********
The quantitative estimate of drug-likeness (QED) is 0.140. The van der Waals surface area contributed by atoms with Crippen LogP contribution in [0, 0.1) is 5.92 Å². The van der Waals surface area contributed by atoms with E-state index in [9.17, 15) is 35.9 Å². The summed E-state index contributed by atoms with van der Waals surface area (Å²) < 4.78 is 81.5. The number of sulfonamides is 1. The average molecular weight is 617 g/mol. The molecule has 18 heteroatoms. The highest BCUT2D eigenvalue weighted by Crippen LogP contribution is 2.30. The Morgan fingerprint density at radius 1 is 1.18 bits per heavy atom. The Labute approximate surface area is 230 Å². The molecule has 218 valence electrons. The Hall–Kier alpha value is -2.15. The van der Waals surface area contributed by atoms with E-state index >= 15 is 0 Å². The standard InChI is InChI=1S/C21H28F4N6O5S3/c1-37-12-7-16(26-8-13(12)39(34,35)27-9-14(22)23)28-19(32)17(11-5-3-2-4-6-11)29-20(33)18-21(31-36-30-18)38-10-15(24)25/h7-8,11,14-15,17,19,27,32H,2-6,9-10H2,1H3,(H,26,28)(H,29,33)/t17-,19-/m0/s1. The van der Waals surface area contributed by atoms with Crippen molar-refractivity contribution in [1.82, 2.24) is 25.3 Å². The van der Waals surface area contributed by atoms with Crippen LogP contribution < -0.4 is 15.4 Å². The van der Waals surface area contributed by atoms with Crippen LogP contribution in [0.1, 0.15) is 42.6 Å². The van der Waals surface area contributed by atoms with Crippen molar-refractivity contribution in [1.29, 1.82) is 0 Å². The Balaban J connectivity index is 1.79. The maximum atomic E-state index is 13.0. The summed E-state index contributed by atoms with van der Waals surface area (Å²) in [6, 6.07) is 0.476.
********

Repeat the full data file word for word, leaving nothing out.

The quantitative estimate of drug-likeness (QED) is 0.140. The van der Waals surface area contributed by atoms with Crippen LogP contribution in [0, 0.1) is 5.92 Å². The van der Waals surface area contributed by atoms with E-state index in [9.17, 15) is 35.9 Å². The summed E-state index contributed by atoms with van der Waals surface area (Å²) < 4.78 is 81.5. The number of sulfonamides is 1. The average molecular weight is 617 g/mol. The molecule has 18 heteroatoms. The highest BCUT2D eigenvalue weighted by Crippen LogP contribution is 2.30. The Morgan fingerprint density at radius 1 is 1.18 bits per heavy atom. The Labute approximate surface area is 230 Å². The molecule has 218 valence electrons. The Hall–Kier alpha value is -2.15. The van der Waals surface area contributed by atoms with E-state index >= 15 is 0 Å². The standard InChI is InChI=1S/C21H28F4N6O5S3/c1-37-12-7-16(26-8-13(12)39(34,35)27-9-14(22)23)28-19(32)17(11-5-3-2-4-6-11)29-20(33)18-21(31-36-30-18)38-10-15(24)25/h7-8,11,14-15,17,19,27,32H,2-6,9-10H2,1H3,(H,26,28)(H,29,33)/t17-,19-/m0/s1. The van der Waals surface area contributed by atoms with Crippen molar-refractivity contribution in [1.82, 2.24) is 25.3 Å². The van der Waals surface area contributed by atoms with Crippen LogP contribution < -0.4 is 15.4 Å². The van der Waals surface area contributed by atoms with Crippen LogP contribution in [0.1, 0.15) is 42.6 Å². The van der Waals surface area contributed by atoms with Crippen molar-refractivity contribution in [1.29, 1.82) is 0 Å². The Balaban J connectivity index is 1.79. The maximum atomic E-state index is 13.0. The summed E-state index contributed by atoms with van der Waals surface area (Å²) in [6, 6.07) is 0.476.